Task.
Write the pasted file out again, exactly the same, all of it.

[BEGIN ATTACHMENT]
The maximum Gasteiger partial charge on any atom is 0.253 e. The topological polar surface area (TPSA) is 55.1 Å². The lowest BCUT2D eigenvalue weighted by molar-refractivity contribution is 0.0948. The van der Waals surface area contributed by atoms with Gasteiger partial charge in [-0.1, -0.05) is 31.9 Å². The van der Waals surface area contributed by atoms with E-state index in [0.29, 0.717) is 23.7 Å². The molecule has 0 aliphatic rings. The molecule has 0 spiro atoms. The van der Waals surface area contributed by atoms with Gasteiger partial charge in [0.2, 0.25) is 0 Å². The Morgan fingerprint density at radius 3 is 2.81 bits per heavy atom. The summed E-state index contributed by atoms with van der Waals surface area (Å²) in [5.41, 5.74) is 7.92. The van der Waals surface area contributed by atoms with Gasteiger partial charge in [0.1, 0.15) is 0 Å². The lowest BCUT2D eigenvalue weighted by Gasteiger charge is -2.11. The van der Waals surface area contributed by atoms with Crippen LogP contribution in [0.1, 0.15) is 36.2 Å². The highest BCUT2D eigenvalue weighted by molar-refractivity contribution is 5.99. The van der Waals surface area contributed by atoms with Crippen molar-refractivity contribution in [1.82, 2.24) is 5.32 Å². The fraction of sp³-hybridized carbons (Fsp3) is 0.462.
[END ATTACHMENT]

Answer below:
The maximum Gasteiger partial charge on any atom is 0.253 e. The topological polar surface area (TPSA) is 55.1 Å². The lowest BCUT2D eigenvalue weighted by molar-refractivity contribution is 0.0948. The van der Waals surface area contributed by atoms with Gasteiger partial charge in [-0.1, -0.05) is 31.9 Å². The van der Waals surface area contributed by atoms with E-state index in [0.29, 0.717) is 23.7 Å². The molecule has 0 aliphatic rings. The molecule has 0 spiro atoms. The van der Waals surface area contributed by atoms with Gasteiger partial charge in [0.2, 0.25) is 0 Å². The Morgan fingerprint density at radius 3 is 2.81 bits per heavy atom. The summed E-state index contributed by atoms with van der Waals surface area (Å²) in [5.41, 5.74) is 7.92. The van der Waals surface area contributed by atoms with Gasteiger partial charge in [0.1, 0.15) is 0 Å². The lowest BCUT2D eigenvalue weighted by Gasteiger charge is -2.11. The van der Waals surface area contributed by atoms with Crippen LogP contribution in [0.1, 0.15) is 36.2 Å². The highest BCUT2D eigenvalue weighted by molar-refractivity contribution is 5.99. The van der Waals surface area contributed by atoms with Crippen molar-refractivity contribution in [1.82, 2.24) is 5.32 Å². The fraction of sp³-hybridized carbons (Fsp3) is 0.462.